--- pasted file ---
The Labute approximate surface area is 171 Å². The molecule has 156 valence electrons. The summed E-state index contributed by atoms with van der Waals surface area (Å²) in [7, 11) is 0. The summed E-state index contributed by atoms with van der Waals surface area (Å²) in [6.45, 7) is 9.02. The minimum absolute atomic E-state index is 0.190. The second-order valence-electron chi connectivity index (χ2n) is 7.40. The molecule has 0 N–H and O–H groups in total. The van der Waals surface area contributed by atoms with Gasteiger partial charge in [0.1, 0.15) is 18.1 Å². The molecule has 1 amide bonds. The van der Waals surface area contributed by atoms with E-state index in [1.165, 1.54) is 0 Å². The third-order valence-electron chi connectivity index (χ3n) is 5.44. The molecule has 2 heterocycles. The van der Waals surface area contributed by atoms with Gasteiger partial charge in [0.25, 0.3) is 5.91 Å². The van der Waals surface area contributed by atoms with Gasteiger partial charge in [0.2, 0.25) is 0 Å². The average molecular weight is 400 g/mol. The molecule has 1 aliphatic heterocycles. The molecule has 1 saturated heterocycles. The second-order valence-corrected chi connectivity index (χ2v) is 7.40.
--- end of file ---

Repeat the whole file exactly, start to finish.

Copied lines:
The Labute approximate surface area is 171 Å². The molecule has 156 valence electrons. The summed E-state index contributed by atoms with van der Waals surface area (Å²) in [7, 11) is 0. The summed E-state index contributed by atoms with van der Waals surface area (Å²) in [6.45, 7) is 9.02. The minimum absolute atomic E-state index is 0.190. The second-order valence-electron chi connectivity index (χ2n) is 7.40. The molecule has 0 N–H and O–H groups in total. The van der Waals surface area contributed by atoms with Gasteiger partial charge in [0.1, 0.15) is 18.1 Å². The molecule has 1 amide bonds. The van der Waals surface area contributed by atoms with E-state index in [1.165, 1.54) is 0 Å². The third-order valence-electron chi connectivity index (χ3n) is 5.44. The molecule has 2 heterocycles. The van der Waals surface area contributed by atoms with Gasteiger partial charge in [0.25, 0.3) is 5.91 Å². The van der Waals surface area contributed by atoms with Gasteiger partial charge in [0.2, 0.25) is 0 Å². The average molecular weight is 400 g/mol. The molecule has 1 aliphatic heterocycles. The molecule has 1 saturated heterocycles. The second-order valence-corrected chi connectivity index (χ2v) is 7.40.